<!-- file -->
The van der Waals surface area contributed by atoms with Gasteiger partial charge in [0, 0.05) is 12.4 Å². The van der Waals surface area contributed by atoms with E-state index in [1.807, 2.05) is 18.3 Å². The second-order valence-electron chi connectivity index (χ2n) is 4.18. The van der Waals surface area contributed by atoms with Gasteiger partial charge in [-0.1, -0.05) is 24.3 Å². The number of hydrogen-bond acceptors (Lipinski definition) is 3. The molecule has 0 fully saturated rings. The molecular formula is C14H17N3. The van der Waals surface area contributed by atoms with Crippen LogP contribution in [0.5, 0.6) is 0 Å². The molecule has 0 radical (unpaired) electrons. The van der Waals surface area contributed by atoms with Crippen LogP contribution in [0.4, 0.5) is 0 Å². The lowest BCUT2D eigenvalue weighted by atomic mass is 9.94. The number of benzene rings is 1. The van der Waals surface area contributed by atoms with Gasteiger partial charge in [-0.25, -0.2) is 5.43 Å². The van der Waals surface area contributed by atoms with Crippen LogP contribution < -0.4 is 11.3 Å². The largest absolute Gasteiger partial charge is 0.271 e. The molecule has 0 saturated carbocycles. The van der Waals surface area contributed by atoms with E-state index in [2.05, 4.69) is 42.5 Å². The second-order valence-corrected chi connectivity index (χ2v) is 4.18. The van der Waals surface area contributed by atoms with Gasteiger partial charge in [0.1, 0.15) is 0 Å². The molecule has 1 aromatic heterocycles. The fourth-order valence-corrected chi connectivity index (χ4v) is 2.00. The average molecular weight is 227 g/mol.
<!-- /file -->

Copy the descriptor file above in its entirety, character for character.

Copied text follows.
The van der Waals surface area contributed by atoms with Gasteiger partial charge in [0, 0.05) is 12.4 Å². The van der Waals surface area contributed by atoms with E-state index in [1.807, 2.05) is 18.3 Å². The second-order valence-electron chi connectivity index (χ2n) is 4.18. The van der Waals surface area contributed by atoms with Gasteiger partial charge in [-0.1, -0.05) is 24.3 Å². The number of hydrogen-bond acceptors (Lipinski definition) is 3. The molecule has 0 fully saturated rings. The molecular formula is C14H17N3. The van der Waals surface area contributed by atoms with Crippen LogP contribution in [0.5, 0.6) is 0 Å². The molecule has 0 radical (unpaired) electrons. The van der Waals surface area contributed by atoms with Crippen LogP contribution in [0.4, 0.5) is 0 Å². The lowest BCUT2D eigenvalue weighted by atomic mass is 9.94. The number of benzene rings is 1. The van der Waals surface area contributed by atoms with Gasteiger partial charge in [-0.25, -0.2) is 5.43 Å². The van der Waals surface area contributed by atoms with Crippen LogP contribution < -0.4 is 11.3 Å². The largest absolute Gasteiger partial charge is 0.271 e. The molecule has 0 saturated carbocycles. The van der Waals surface area contributed by atoms with E-state index in [2.05, 4.69) is 42.5 Å². The second-order valence-corrected chi connectivity index (χ2v) is 4.18. The van der Waals surface area contributed by atoms with Gasteiger partial charge in [0.1, 0.15) is 0 Å². The molecule has 1 aromatic heterocycles. The fourth-order valence-corrected chi connectivity index (χ4v) is 2.00. The average molecular weight is 227 g/mol.